Briscoe, meanwhile, could pull off another strong run at Phoenix after winning there in March. Yet even if that happens, it’s unlikely he will still be in the championship picture come November. Closing out races has been a big problem for the No. 14 team, which has not posted a top-10 finish since the Coca-Cola 600.
Sunday’s race was Briscoe’s best chance to break that drought, but his day literally went up in smoke when he had to return to the pits to get that fire extinguished.
Tough break for Chase Briscoe.
— NASCAR on NBC (@NASCARonNBC) August 14, 2022
Whether it’s inexperience, bad strategy, or freak occurrences, it feels like something gets in the way of Briscoe and his team maximizing their potential almost every week. That won’t fly in the playoffs.
As for Blaney, he and the No. 12 team remain a huge wildcard. Still second in overall points, Blaney could make a deep run if he gets into the postseason. He led 143 laps and scored a top-five finish at Phoenix in March, tacking on top fives at Gateway and Martinsville Speedway. But with only a 26-point gap on Martin Truex Jr., Blaney’s playoff future is still to be determined.
That leaves Logano and Harvick as the most likely Ford drivers who can both reach the championship race and contend for the title. Between the two of them, Logano remains the slight favorite. His summer has been pretty rough since the Gateway win, but three finishes of sixth or better in the last three races suggest the No. 22 team is picking up speed. Logano also posted a top 10 at Phoenix and nearly won Martinsville earlier this year. Perhaps momentum is starting to swing in Team Penske’s direction.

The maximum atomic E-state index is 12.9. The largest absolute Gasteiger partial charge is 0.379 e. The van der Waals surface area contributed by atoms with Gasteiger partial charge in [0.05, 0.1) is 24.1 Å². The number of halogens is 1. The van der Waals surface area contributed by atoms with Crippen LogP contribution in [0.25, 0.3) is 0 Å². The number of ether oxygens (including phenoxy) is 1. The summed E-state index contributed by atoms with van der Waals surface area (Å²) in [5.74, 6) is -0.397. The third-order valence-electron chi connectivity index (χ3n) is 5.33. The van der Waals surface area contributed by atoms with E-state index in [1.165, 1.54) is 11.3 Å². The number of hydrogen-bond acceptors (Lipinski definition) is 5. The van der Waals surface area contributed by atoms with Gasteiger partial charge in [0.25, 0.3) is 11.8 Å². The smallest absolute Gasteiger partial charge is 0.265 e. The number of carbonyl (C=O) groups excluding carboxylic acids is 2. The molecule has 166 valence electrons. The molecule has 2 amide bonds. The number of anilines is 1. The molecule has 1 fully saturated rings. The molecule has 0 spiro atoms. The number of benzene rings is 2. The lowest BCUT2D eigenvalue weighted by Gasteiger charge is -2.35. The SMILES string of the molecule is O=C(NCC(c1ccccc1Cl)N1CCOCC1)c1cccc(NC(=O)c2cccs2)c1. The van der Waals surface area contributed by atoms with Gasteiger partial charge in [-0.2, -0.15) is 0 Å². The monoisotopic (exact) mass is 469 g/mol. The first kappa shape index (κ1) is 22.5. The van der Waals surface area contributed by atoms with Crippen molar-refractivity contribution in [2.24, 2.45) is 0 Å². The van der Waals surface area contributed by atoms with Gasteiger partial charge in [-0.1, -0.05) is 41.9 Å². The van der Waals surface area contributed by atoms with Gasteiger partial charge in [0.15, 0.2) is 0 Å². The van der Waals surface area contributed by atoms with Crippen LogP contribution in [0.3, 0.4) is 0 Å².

But Harvick is not to be underestimated. His track record of success in the playoffs is as good as anyone’s, including Logano’s. And while winning at Michigan seems to be a yearly occurrence for Harvick and the No. 4 team, Richmond wins have not come so easily. Indeed, Sunday’s victory was the first time Harvick won at Richmond while driving for Stewart-Haas Racing.
The difference between those two tracks cannot be understated. If Harvick can win at a predominately aero and horsepower oval like Michigan and a short track like Richmond, where grip and handling are most important, it is a sign that the No. 4 team has regained its ability to run up front. That could be bad news for the competition, especially considering his dominant track record at Phoenix (nine career wins are a NASCAR best).
In short, Ford is by no means out of the title picture. The Blue Oval will be well represented in the playoffs while its drivers could be the ones to beat at Phoenix and other flat tracks. Cindric and Briscoe have flashed considerable potential this year, while Blaney clearly has some unfinished business to settle. But the last month has showed us it is going to be the veterans, namely Logano and Harvick, who will carry the banner for Ford through the playoffs and potentially into the Championship 4.
About the author
Bryan began writing for Frontstretch in 2016. He has penned Up to Speed for the past six years. A lifelong fan of racing, Bryan is a published author and aspiring motorsports historian. He is a native of Columbus, Ohio and currently resides in Southern Kentucky.